The Rise of Broadly Neutralizing Antibodies

May 17, 2018

Bill Snow founded AVAC and is the former Global HIV Vaccine Enterprise Executive Director.

Research on broadly neutralizing antibodies (bNAbs) is taking the field of HIV prevention science in new directions, with implications for new prevention interventions and vaccine development. There’s much to know and much to learn about these powerful instruments of the immune system.

Since 2016, more than 2,700 men in Brazil, Peru, Switzerland and the US, and 1,900 women in Southern Africa have begun to enroll in clinical trials looking at antibody-mediated prevention, or AMP (see Figure 1). A collaboration between the HIV Prevention Trials Network (HPTN) and HIV Vaccine Trials Network (HVTN) (both funded by the National Institutes of Health), the AMP studies test the safety and efficacy of the broadly neutralizing antibody (bNAb) VRC01 when it is given every 8 weeks to reduce the risk of HIV infection. But how did this approach come about, why is it important and what may happen next with bNAbs for HIV prevention?

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What’s an antibody?

Antibodies are Y-shaped proteins produced by B cells to clear infected cells and pathogens in the bloodstream. B cells are part of what is known as the adaptive immune system, which mounts defenses aimed at specific invaders—like a cold virus or chicken pox or HIV. The innate immune system also defends against invaders, but its defenses are not so finely tailored to a specific pathogen. When a virus encounters the right B cell, the B cell begins cloning itself and produces antibodies designed to battle that virus. These antibodies circulate throughout the body looking for the virus, and they evolve continuously, becoming ever more precise and numerous.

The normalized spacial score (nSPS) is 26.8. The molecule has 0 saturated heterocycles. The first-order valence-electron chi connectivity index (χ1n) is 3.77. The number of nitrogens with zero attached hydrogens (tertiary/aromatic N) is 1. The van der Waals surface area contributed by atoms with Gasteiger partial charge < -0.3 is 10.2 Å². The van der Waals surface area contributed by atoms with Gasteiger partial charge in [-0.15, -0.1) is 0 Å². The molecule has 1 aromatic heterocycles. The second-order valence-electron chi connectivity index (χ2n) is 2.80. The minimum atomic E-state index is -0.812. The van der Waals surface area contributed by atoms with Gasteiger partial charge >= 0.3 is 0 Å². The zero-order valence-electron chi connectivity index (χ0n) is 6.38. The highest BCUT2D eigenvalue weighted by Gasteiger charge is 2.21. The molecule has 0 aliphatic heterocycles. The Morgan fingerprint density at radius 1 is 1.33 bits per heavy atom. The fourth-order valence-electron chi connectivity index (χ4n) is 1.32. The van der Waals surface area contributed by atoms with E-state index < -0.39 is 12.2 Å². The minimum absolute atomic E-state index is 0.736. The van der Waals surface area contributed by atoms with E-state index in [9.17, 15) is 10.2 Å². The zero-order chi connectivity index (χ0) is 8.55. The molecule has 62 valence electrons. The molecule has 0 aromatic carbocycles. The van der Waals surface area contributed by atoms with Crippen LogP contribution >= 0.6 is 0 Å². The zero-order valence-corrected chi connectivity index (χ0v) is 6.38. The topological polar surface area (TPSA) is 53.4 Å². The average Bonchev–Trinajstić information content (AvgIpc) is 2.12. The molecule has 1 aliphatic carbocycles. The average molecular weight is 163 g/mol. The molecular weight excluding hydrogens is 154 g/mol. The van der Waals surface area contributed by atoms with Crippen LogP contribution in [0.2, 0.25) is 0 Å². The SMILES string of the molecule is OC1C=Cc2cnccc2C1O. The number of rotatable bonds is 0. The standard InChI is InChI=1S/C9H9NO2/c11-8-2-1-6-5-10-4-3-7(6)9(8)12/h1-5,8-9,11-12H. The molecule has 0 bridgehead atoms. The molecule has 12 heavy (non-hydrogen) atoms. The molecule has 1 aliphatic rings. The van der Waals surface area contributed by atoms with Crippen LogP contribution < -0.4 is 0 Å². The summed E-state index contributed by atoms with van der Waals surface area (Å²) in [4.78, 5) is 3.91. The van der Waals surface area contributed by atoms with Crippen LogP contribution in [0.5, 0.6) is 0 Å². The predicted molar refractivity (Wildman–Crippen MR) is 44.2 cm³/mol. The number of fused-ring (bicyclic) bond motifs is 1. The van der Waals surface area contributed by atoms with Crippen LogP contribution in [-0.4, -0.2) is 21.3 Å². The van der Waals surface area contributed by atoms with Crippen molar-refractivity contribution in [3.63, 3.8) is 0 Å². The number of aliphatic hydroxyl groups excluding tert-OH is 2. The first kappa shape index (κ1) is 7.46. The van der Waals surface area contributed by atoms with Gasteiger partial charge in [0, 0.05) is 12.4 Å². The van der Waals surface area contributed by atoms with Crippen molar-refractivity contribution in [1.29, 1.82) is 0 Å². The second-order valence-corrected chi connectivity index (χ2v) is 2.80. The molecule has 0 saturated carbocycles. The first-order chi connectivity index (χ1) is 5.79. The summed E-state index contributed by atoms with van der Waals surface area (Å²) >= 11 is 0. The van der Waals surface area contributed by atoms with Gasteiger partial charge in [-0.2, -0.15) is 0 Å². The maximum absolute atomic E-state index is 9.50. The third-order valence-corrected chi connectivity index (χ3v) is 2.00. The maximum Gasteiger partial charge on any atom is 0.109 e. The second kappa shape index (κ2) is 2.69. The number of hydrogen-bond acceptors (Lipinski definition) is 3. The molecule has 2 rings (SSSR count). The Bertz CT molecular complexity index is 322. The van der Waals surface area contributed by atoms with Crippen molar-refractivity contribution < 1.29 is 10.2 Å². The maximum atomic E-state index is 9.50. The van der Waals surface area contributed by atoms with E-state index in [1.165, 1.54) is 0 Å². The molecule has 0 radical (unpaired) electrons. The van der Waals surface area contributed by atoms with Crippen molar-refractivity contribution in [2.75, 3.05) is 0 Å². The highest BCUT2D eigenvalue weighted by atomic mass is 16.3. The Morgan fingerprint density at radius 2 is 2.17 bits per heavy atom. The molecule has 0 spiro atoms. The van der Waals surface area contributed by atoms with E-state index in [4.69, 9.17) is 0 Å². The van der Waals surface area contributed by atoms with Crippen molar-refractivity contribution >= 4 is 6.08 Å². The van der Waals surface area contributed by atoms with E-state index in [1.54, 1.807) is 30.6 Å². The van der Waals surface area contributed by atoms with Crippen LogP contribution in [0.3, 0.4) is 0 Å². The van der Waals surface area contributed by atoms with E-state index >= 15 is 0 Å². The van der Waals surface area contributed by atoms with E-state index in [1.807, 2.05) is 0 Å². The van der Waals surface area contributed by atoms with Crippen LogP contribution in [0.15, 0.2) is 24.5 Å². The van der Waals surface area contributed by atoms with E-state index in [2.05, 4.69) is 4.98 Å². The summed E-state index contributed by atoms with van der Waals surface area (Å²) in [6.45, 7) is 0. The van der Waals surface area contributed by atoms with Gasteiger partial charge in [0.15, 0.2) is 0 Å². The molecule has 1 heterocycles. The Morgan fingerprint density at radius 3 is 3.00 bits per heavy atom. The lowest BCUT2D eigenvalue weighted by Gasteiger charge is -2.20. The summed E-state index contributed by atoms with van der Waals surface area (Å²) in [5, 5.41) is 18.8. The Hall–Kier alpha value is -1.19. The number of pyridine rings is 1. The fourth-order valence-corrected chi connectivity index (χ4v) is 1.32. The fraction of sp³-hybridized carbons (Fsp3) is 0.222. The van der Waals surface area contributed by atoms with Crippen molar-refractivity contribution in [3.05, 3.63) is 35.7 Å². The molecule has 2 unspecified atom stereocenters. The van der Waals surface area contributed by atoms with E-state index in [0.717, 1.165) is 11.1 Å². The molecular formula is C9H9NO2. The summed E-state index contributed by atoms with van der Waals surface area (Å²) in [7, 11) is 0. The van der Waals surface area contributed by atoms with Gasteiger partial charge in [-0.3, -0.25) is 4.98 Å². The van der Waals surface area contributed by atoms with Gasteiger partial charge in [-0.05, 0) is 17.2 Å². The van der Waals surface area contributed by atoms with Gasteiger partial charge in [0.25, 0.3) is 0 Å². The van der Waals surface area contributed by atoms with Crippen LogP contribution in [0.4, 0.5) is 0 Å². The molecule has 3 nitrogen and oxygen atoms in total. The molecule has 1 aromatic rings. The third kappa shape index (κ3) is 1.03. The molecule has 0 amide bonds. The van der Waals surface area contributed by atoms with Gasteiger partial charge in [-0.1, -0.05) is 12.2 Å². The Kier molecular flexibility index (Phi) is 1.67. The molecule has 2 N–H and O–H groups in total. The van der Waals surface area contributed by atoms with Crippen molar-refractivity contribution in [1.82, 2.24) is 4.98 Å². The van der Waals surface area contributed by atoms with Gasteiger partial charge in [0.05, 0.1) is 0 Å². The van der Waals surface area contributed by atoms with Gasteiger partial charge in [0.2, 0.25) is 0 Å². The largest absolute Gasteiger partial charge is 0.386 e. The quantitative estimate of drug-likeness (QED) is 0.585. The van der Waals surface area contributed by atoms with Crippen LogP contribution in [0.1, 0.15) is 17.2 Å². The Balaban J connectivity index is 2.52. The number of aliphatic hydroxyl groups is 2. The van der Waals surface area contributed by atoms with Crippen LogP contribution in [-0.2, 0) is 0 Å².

The Antibody Hierarchy

Here are some terms that will help you follow this ongoing story:

  • Antibody: Proteins produced by B cells as a major part of the adaptive human immune defense against specific invaders.
  • Binding antibody: An antibody that attaches to a virus but doesn’t necessarily render it ineffective; can be driven by the innate immune system.
  • Monoclonal antibody: A bioengineered antibody made in a manufacturing facility by copying (cloning) one original antibody—selected for its potency and other characteristics.
  • Neutralizing antibody: Antibody that disables virus.
  • Broadly neutralizing antibody: An antibody that neutralizes many different genetic variants of HIV.
  • Passive antibodies: A dose of monoclonal antibodies that are infused or injected, rather than made by one’s own immune system.